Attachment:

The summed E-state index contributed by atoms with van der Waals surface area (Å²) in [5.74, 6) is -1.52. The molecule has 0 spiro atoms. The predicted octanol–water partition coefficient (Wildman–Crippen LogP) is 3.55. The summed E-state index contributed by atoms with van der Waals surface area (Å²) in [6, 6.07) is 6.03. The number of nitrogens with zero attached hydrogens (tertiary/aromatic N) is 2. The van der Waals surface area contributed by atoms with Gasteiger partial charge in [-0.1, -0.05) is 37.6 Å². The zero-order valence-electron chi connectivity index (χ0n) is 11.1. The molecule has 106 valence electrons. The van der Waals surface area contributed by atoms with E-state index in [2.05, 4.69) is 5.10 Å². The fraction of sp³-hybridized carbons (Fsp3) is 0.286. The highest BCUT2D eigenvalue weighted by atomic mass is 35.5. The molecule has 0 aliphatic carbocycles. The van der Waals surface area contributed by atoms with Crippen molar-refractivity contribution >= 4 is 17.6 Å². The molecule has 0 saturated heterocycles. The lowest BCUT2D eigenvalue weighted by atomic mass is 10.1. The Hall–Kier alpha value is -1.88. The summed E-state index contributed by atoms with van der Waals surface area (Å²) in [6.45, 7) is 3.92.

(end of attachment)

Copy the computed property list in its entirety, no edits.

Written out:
The summed E-state index contributed by atoms with van der Waals surface area (Å²) in [5.74, 6) is -1.52. The molecule has 0 spiro atoms. The predicted octanol–water partition coefficient (Wildman–Crippen LogP) is 3.55. The summed E-state index contributed by atoms with van der Waals surface area (Å²) in [6, 6.07) is 6.03. The number of nitrogens with zero attached hydrogens (tertiary/aromatic N) is 2. The van der Waals surface area contributed by atoms with Gasteiger partial charge in [-0.1, -0.05) is 37.6 Å². The zero-order valence-electron chi connectivity index (χ0n) is 11.1. The molecule has 106 valence electrons. The van der Waals surface area contributed by atoms with E-state index in [2.05, 4.69) is 5.10 Å². The fraction of sp³-hybridized carbons (Fsp3) is 0.286. The highest BCUT2D eigenvalue weighted by atomic mass is 35.5. The molecule has 0 aliphatic carbocycles. The van der Waals surface area contributed by atoms with Crippen molar-refractivity contribution >= 4 is 17.6 Å². The molecule has 0 saturated heterocycles. The lowest BCUT2D eigenvalue weighted by atomic mass is 10.1. The Hall–Kier alpha value is -1.88. The summed E-state index contributed by atoms with van der Waals surface area (Å²) in [6.45, 7) is 3.92.